Interesting though...


hellspawn1
Posted: Thursday, September 18, 2014 1:08 AM
Joined: 9/8/2014
Posts: 6


alz+ wrote:

http://www.quantumconsciousness.org/upsidedown.htm 

  

an article about magic mushrooms...I experimented with peyote when lived in Arizona as a young hippie. One time in particular I sat in my yard under and apple tree and felt love energy for hours. Because psychonauts have experienced altered states of consciousness, maybe our walk through ALZ is more another state of consciousness and less a tragic ending of Self. 

  

Interesting though... 

Yes, many of these entheogenic plants (and fungi) do possess therapeutical qualities as well, besides their likely abilities to aid and enhance the process of cellular repair and the protection against oxidation. Coping with degenerative illness is obviously stressful to patients, and a great deal of emotional relief  is achievable through the single or repeated experience of entheogenic medicinal plants in a safe and supportive environment, according to renowned John Hopkin's university among others:

 

http://www.heffter.org/research-jhus.htm



hellspawn1
Posted: Tuesday, September 23, 2014 4:51 AM
Joined: 9/8/2014
Posts: 6


UPDATE: 

Natural ALS Treatment Pilot Project

 

Natural ALS treatment trial in progress – Current number of participants: 4 (Sweden, United States, Brazil)

Based on the strong response to my original article, discussions has led to the launch of a pilot project in order to create the incentive necessary for researchers to fully investigate the potential of ayahuasca plants for treatment of ALS and neurological diseases in general. It will also serve the purpose of informing people about medicinal use of ayahuasca, as an alternative treatment option for the reversal of the progression of ALS and related diseases.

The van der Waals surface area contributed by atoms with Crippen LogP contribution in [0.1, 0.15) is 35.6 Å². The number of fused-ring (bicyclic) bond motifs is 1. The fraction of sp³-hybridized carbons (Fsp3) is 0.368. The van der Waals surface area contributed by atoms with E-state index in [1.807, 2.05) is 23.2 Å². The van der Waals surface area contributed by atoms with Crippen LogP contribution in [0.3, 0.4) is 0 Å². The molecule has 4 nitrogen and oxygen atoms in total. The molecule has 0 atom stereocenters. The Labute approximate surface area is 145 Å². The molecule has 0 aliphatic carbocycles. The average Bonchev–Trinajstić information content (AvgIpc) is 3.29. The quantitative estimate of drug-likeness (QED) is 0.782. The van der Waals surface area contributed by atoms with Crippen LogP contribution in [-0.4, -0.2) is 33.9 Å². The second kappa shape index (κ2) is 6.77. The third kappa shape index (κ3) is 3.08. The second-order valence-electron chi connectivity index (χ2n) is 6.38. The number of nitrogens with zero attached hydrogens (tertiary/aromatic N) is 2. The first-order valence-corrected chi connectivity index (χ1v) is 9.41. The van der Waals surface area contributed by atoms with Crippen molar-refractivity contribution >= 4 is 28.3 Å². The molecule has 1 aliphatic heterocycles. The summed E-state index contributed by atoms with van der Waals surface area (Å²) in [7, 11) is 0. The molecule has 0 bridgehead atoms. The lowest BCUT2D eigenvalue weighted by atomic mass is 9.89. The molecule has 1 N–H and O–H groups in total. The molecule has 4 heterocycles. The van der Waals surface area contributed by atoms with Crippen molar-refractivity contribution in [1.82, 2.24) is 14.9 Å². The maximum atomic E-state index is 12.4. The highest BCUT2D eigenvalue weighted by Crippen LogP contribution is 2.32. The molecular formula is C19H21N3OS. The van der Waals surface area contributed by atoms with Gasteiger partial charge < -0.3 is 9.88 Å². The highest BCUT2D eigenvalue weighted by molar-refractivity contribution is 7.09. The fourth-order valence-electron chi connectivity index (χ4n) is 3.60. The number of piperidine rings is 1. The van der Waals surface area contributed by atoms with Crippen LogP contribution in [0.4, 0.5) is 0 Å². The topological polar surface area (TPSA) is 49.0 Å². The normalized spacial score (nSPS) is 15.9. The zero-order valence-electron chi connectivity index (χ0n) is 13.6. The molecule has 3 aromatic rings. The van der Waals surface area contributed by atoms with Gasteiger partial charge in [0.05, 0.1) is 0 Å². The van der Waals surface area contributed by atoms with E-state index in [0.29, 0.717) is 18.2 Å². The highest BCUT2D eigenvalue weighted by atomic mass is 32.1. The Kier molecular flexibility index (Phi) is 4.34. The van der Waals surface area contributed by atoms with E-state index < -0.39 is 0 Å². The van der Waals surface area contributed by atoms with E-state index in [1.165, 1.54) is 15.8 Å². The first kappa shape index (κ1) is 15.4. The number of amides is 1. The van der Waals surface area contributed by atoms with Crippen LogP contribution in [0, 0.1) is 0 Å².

Many concerned people have been contacting me, asking why further studies on the specific subject matter are not being conducted at this point. The answer being the general absence of awareness regarding the medicinal value of these potent plants and their possible role in the future treatment of ALS and other neurological diseases. With individuals representing a community of people coming forward to present their experiences from using these medicinal plants, in the context of alternative treatment, the documented results will hopefully provide the cause for thorough scientific evaluation to be made.

 

For more information:

 

Natural ALS Treatment Pilot Project 

 

There is also an updated an expanded version of the original article available by following the above links.